Third-Monday FEARLESS is well attended

Twenty-five people attended FEARLESS-Omaha on Monday, July 19, at St. Michael Lutheran Church.

It was the first time since the pandemic shutdown in the spring of 2020 that the nation’s first-ever FEARLESS group met in-person. (The second Saturday group, which meets at Holy Family Church in downtown Omaha, has been meeting in person for two months. Attendance at the second Saturday group is significantly smaller than the third Monday group).

There was no guest speaker for the July 19 meeting. Participants used the meeting for re-introductions and to get caught up after the year of the pandemic.

Topics discussed included the extra-legal home-invasive compliance checks carried out by law enforcement, and the sentence that was given to the man who planned and carried out the murder of Mattieo Condoluci.

On the subject of compliance checks, the group was reminded to download and use the Nebraskans Unafraid Compliance Check Guide.

If you would like to be added to the list to receive notifications of upcoming FEARLESS meetings, please let us know by sending an email to nunafrd@gmail.com with the subject line “FEARLESS Email List” and the email address to which you want the monthly notifications sent.


What are your rights when law enforcement comes to your door?

  • If you are not under supervision and law enforcement does not have a warrant, you are not required to answer a knock on your door.
  • Download and use the Compliance Check Guide.
  • You do not surrender your rights because you are forced to register.

It’s a good idea for anyone to know their constitutional rights when it comes to dealing with law enforcement.

It’s crucial for people who are forced to register to know their rights. That’s why Nebraskans Unafraid developed the Compliance Check Guide, which is free for you to download, share and keep handy around your home.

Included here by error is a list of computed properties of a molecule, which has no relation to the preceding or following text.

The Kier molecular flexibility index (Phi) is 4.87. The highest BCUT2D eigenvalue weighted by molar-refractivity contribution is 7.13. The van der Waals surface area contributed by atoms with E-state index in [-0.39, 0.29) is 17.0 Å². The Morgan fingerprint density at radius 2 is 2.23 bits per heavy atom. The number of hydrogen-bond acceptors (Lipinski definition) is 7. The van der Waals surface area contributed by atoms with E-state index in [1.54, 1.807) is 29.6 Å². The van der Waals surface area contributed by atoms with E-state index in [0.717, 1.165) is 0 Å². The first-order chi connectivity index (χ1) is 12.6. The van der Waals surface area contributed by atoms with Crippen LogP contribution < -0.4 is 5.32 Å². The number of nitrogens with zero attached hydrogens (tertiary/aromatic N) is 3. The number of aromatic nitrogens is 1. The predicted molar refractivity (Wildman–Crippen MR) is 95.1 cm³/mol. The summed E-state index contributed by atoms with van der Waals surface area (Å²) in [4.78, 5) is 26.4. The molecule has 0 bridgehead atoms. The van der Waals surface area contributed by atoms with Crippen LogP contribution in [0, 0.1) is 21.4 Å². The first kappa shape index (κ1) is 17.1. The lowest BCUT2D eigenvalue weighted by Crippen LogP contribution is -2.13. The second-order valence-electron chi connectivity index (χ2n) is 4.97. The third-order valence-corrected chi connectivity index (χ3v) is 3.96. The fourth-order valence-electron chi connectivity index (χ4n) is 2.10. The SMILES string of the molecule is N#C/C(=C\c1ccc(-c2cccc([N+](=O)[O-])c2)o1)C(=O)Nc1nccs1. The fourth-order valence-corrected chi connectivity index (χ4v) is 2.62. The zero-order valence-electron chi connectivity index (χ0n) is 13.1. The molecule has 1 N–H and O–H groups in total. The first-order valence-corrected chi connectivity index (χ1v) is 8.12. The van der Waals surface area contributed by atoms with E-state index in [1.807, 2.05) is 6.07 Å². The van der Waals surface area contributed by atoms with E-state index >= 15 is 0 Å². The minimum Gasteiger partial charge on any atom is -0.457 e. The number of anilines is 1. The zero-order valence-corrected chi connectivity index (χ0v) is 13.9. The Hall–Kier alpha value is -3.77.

Download and share the Nebraskans Unafraid Compliance Check Guide


Here is an excerpt from the Guide:

  • Compliance checks are different from a visit from your probation or parole officer. If you are still under supervision by parole or probation, check your judgment order to see if you are required to answer the door to law enforcement other than your PO. You are almost certainly required to open the door to your probation or parole officer, and it may be possible that you are required to open the door to other law enforcement officers. Check your judgment order.
  • If you are no longer under supervision (off paper), you are not required to answer the door to police unless they have a warrant. You can ignore the knock altogether or you can talk to them through the door. “Do you have a warrant?”
  • If you decide to open the door, you can tell the officers, “You do not have permission to enter my home and I do not consent to any searches.” This can protect you from officers noticing something they can use as a pretext for a search.

Remember that the registry laws are a tangled mess and even law enforcement officers cannot keep them straight. You are in charge of who comes onto your property and into your home. You do not surrender your rights because you are forced to register.